Children's songs nearly lost during Taliban rule rescued by Lesley Professor
Wednesday, September 12, 2012
A project with origins in a Peace Corps mission years ago, that brought music back to children in Afghanistan after the fall of the Taliban, recently got a boost from the U.S. State Department use childrens’ music as a tool for literacy and learning.
The Afghan Songbook – a compilation of children’s songs – was first compiled in Kabul in 1966 by Peace Corps Volunteer Louise Pascale, now a Professor of Creative Arts in Learning at Lesley. During the rule of the Taliban in Afghanistan, music, children singing, and books were all forbidden and over the course of a generation, songs once as ubiquitous in Afghanistan as “The Farmer in the Dell” is in America were nearly lost to memory.
Louise Pascale Songbook
In 2003, Pascale and a team of Afghans endeavored to reproduce the book. Pascale had the only remaining copy. With the help of Afghan musicians and graphic designers a CD of the songs was recorded with Afghan children, and the songbooks were distributed to schools and orphanages.
During a visit Louise made to Afghanistan in 2009, however, the songbook held a sad distinction as the only book children possessed, in many schools the only book on hand. A recent U.S. State Department grant of $80,000, the second grant received by the Songbook Project through the U.S. Embassy in Kabul, will fund distribution of more books, a teachers’ guide, and the development and printing of a second songbook and teachers’ guide.
“Teachers in Afghanistan, who often have little training, traditionally teach by rote learning methods,” said Pascale. “But where the songbook and Teacher’s Guide have been made available, teachers have embraced having the books in children’s hands and are improving literacy through the methods in the teachers’ guide. Our goal is to distribute them to all teachers, and we’re grateful for the support of the Embassy and the State Department.”
“The Guide shows teachers ways to use songs to enhance basic reading and writing skills, something desperately needed in Afghanistan,” Pascale said. The first guide was developed with Pascale and a team of Afghans, and the second will build on those lesson plans. Packages given to children include the songbook, a CD, cassette tape, a notebook and two pencils – basic learning tools frequently not present in Afghan classrooms.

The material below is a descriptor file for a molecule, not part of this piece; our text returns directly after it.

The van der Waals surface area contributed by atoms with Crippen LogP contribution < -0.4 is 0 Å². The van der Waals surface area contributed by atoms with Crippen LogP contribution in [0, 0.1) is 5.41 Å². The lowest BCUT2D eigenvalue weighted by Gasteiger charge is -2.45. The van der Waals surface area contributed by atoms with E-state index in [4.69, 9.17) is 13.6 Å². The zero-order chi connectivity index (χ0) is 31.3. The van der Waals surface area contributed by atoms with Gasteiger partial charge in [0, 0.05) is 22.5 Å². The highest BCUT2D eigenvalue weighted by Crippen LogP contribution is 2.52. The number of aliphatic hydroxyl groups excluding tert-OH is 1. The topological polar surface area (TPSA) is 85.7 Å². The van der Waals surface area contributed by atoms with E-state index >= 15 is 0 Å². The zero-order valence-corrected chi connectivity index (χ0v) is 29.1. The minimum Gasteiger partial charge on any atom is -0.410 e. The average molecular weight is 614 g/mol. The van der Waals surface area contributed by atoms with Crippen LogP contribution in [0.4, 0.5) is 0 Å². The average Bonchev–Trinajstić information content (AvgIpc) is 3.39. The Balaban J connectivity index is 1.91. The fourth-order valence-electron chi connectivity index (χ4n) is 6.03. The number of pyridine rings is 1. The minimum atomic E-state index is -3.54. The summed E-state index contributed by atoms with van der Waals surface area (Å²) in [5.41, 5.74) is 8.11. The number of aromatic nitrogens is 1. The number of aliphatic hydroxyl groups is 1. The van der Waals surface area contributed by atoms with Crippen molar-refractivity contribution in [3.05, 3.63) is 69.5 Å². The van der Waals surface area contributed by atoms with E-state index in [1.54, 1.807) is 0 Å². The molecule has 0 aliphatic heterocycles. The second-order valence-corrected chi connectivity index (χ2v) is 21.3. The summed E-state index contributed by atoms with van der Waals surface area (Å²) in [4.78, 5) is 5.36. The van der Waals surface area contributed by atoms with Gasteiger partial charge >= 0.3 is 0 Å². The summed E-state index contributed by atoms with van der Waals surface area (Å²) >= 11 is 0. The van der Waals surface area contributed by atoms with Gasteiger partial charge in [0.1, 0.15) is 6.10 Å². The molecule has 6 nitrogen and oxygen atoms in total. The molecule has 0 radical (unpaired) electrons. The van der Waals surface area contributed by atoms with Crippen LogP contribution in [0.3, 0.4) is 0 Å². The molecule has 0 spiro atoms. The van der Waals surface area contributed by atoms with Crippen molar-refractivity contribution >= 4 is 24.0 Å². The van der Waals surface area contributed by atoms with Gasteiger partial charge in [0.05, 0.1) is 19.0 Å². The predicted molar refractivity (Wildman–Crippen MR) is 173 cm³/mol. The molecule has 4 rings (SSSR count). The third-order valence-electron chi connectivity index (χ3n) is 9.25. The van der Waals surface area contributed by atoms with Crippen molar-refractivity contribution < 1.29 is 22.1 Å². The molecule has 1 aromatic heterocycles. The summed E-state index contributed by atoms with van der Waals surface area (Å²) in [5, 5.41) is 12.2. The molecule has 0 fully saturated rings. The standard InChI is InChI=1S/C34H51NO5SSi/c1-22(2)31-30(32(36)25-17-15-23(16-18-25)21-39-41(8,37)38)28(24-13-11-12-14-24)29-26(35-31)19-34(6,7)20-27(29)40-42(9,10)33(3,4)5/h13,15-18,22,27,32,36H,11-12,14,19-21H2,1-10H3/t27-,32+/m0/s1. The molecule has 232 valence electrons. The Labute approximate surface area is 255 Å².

“To hear children singing these songs again has been wonderful, and emotional after so many years without music,” Pascale. “But the arts are more than a nice activity, an endeavor disconnected from learning. These children’s songs can easily be utilized as learning and teaching tools. They can involve counting games, opportunities to write new verses, literacy through rhyming, a host of valuable skills for increasing reading and writing. ”
“Children learn best through engaged play, music, problem solving, and the arts.,” said Pascale. “Teachers in Afghanistan need assistance making that connection and seeing children’s progress. They've not had the opportunity to receive the training we take for granted her in the United States. With the support of the grant, we’ll be able to develop and distribute lesson plans, demonstrating way to utilize the arts to help reach their important goals of increasing basic literacy skills.”
Over the coming year, Pascale and others will distribute the packages – bringing the total number of songbooks distributed to 40,000 – and work with teachers in schools and orphanages.
Learn more about the Afghan Songbook project – and hear the songs – at www.afghansongbook.org.
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